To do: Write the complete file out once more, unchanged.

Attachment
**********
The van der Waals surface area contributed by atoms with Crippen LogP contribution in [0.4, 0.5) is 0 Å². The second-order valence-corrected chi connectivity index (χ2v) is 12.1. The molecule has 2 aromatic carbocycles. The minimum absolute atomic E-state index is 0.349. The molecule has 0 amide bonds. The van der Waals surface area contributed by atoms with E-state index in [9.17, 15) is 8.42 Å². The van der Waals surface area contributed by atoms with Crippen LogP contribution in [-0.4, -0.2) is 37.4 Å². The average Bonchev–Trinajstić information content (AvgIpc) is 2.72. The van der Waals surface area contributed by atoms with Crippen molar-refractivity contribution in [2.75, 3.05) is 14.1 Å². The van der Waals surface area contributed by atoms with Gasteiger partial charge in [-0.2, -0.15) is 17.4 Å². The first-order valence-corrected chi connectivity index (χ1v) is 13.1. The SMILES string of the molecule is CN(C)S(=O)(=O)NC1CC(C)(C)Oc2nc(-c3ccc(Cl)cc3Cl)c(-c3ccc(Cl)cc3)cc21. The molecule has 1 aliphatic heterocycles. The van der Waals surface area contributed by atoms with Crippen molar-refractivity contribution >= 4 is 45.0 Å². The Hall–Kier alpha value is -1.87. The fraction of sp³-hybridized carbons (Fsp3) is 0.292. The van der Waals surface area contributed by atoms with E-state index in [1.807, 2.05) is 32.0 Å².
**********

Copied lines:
The van der Waals surface area contributed by atoms with Crippen LogP contribution in [0.4, 0.5) is 0 Å². The second-order valence-corrected chi connectivity index (χ2v) is 12.1. The molecule has 2 aromatic carbocycles. The minimum absolute atomic E-state index is 0.349. The molecule has 0 amide bonds. The van der Waals surface area contributed by atoms with E-state index in [9.17, 15) is 8.42 Å². The van der Waals surface area contributed by atoms with Crippen LogP contribution in [-0.4, -0.2) is 37.4 Å². The average Bonchev–Trinajstić information content (AvgIpc) is 2.72. The van der Waals surface area contributed by atoms with Crippen molar-refractivity contribution in [2.75, 3.05) is 14.1 Å². The van der Waals surface area contributed by atoms with Gasteiger partial charge in [-0.2, -0.15) is 17.4 Å². The first-order valence-corrected chi connectivity index (χ1v) is 13.1. The SMILES string of the molecule is CN(C)S(=O)(=O)NC1CC(C)(C)Oc2nc(-c3ccc(Cl)cc3Cl)c(-c3ccc(Cl)cc3)cc21. The molecule has 1 aliphatic heterocycles. The van der Waals surface area contributed by atoms with Crippen molar-refractivity contribution >= 4 is 45.0 Å². The Hall–Kier alpha value is -1.87. The fraction of sp³-hybridized carbons (Fsp3) is 0.292. The van der Waals surface area contributed by atoms with E-state index in [1.807, 2.05) is 32.0 Å².